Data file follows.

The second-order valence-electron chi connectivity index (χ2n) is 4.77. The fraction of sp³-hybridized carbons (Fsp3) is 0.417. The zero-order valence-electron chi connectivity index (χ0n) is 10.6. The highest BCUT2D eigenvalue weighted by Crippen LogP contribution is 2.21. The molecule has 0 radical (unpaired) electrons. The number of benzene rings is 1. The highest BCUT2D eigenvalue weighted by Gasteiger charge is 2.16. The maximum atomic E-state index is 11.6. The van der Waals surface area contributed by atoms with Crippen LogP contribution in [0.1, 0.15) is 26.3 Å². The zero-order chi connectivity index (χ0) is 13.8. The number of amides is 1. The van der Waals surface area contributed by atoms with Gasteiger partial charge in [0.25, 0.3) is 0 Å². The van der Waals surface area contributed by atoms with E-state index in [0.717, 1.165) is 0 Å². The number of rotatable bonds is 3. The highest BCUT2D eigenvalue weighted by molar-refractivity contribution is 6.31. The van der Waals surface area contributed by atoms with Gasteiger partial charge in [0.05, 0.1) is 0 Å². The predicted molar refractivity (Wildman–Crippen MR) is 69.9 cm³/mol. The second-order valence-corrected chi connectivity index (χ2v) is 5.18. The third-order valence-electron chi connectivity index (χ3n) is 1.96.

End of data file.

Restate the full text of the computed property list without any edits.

The second-order valence-electron chi connectivity index (χ2n) is 4.77. The fraction of sp³-hybridized carbons (Fsp3) is 0.417. The zero-order valence-electron chi connectivity index (χ0n) is 10.6. The highest BCUT2D eigenvalue weighted by Crippen LogP contribution is 2.21. The molecule has 0 radical (unpaired) electrons. The number of benzene rings is 1. The highest BCUT2D eigenvalue weighted by Gasteiger charge is 2.16. The maximum atomic E-state index is 11.6. The van der Waals surface area contributed by atoms with Crippen LogP contribution in [0.1, 0.15) is 26.3 Å². The zero-order chi connectivity index (χ0) is 13.8. The number of amides is 1. The van der Waals surface area contributed by atoms with Gasteiger partial charge in [0.25, 0.3) is 0 Å². The van der Waals surface area contributed by atoms with E-state index in [0.717, 1.165) is 0 Å². The number of rotatable bonds is 3. The highest BCUT2D eigenvalue weighted by molar-refractivity contribution is 6.31. The van der Waals surface area contributed by atoms with Gasteiger partial charge in [0.05, 0.1) is 0 Å². The predicted molar refractivity (Wildman–Crippen MR) is 69.9 cm³/mol. The second-order valence-corrected chi connectivity index (χ2v) is 5.18. The third-order valence-electron chi connectivity index (χ3n) is 1.96.